Growing up is a challenge – and that’s not even saying anything about the experience of going through college. This is the foundation for Actual People, the quiet but resilient independent drama that serves as the feature-length directorial debut for the promising young Kit Zauhar. She also plays the leading character, an aimless college student who is only a few days away from her graduation but finds herself filled with a combination of regret and longing, which only complicates what are already the bittersweet final days of this particular chapter in her life. A bare-boned independent drama with brief but meaningful touches of gentle comedy, Actual People is a poignant triumph, a simple but effective voyage into the mind of a young woman trying to find herself in a world that has somehow become hostile to those who refuse to find a place within its preconceived standards. As a debut, and a film in general, Zauhar’s work here represents an auspicious start to a very promising career for someone who is likely to become an essential voice in contemporary cinema, if this film is anything to go by.
While most viewers are used to cinematic representations of college life as a blend of tedious lectures by day and reckless partying by night, many know this is pure artistic liberty, with reality being only partially reflective of such binary experiences. Zauhar intends to look into the college experience in a way that may be bleaker but is built on a steady foundation of hard-hitting reality. Often exceptionally raw, but in a way that is at least constructive and meaningful, Actual People intends to add depth to the superficial lives of college students as they navigate the awkward stage between adolescence and adulthood, where many are set free by their parents to discover themselves while furthering their opportunities in life. This is the aspect in which the director is stating some truly remarkable truths about how she perceives the college experience, positioning her character as a young woman who has always been on the outskirts of popularity, an observer rather than an active participant. This entails her reluctance to commit to an answer whenever someone asks her the dreaded question: “what are you doing after graduation?” Riley, like many other young people, is looking towards an uncertain future – the next stage of her life is on the horizon, and she should be feeling excitement at the prospects the future holds. However, without any direction in her life, turning the page to start the next chapter can be a daunting experience.
The reasons for this approach are not clear at the start – if anything, the character of Riley is constructed to be barely likeable, a meandering young woman whose primary purpose is to react to the trials and tribulations of other people. However, as the film progresses we start to see a method to what Zauhar is doing with this character. The film functions as a downbeat portrayal of a young woman trying to hold onto whatever remnants of her adolescence she can, while attempting to assimilate into adulthood, an inevitable change that she realizes is better made sooner than later. The “actual people” reference in the title is less a hint at the realist origins of the story and more about how the protagonist feels like an outsider in a world populated by people who have managed to pull their lives together in a meaningful way, while she is hopelessly lost. She is from a generation whose existences are seemingly fueled by desire – not only carnal lust, but a deep yearning for validation and acceptance in a society where even the most insubstantial achievements appear worthy of recognition. Zauhar sheds light on the inner quandaries of a group of people who are often dismissed for their hedonism and self-obsession, with the term “disposable” even being explicitly used to refer to the perspective millennials hold – but beneath this scathing commentary, the director is intent on showing how independence can be terrifying if someone doesn’t have a clearly defined destination at the end of their journey into adulthood.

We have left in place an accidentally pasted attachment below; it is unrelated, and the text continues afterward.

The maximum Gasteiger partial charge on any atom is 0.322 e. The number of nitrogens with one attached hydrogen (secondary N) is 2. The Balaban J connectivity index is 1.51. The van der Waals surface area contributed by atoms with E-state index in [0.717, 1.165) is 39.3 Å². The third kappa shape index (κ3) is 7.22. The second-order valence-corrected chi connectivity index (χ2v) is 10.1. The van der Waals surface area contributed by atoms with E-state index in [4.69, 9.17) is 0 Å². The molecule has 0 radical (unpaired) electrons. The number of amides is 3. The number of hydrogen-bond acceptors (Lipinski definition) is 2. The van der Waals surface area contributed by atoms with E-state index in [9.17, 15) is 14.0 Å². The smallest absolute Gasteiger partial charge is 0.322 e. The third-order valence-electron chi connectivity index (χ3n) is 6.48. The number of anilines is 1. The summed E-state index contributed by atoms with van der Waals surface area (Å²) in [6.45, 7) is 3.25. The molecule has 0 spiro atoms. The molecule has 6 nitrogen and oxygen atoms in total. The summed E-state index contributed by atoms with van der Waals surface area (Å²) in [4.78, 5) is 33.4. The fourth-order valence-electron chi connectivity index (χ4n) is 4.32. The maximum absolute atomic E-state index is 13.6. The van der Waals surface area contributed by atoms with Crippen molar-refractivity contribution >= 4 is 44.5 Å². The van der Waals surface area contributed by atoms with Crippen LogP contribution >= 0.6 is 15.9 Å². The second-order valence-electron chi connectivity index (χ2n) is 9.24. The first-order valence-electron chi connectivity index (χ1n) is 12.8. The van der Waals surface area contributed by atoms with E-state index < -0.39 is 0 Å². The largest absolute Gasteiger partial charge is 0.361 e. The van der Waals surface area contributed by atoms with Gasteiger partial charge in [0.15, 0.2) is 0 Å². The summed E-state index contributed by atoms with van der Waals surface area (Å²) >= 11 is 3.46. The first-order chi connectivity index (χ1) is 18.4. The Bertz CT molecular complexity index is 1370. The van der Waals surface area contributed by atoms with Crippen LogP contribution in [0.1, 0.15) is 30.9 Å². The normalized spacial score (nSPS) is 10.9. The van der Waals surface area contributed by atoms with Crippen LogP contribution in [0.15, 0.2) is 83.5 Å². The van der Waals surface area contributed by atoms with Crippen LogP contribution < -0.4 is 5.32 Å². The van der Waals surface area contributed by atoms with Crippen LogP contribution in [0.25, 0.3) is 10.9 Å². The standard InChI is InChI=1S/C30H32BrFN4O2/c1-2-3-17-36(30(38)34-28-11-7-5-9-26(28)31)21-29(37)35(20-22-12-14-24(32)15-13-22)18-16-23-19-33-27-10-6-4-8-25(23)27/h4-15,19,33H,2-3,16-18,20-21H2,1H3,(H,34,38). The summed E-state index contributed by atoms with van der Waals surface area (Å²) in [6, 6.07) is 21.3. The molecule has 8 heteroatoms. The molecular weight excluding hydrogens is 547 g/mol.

Actual People is structured as a film about a young woman looking for romance in what she realizes are the final days of the period when she could be reckless without consequence. However, it evolves into something deeper, functioning as a story about accepting and celebrating one’s individuality, and the fact that we all tend to fall apart from time to time, especially in those formative years when nothing is exactly what it seems to be. Stark and often quite brutal in how it portrays the lives of these characters, the film is told with wit, candour and explicit detail, showing how every interaction in the life of a regular young person impacts her future, and how she works through the various challenges of everyday life. Insecurity masquerades as callousness in this film, which is the basis for both the thematic and tonal choices made by the director, who quietly pushes boundaries without deviating too far from convention. Instead, Zauhar’s most revolutionary decisions come in the more intimate sequences, such as in the fact that most of the film is propelled by conversation, but it’s often the wordless moments between discussions that mean the most, since they reflect the internal lives of these hopelessly lost characters. There is a deep sadness to the heartfelt humour that punctuates the film; the balance of the two, combined with the strong story and very natural performances from the whole cast, makes Actual People a fascinating film, and a worthwhile feature-length debut for someone who is bound to make an impact on the industry with her unique authorial voice.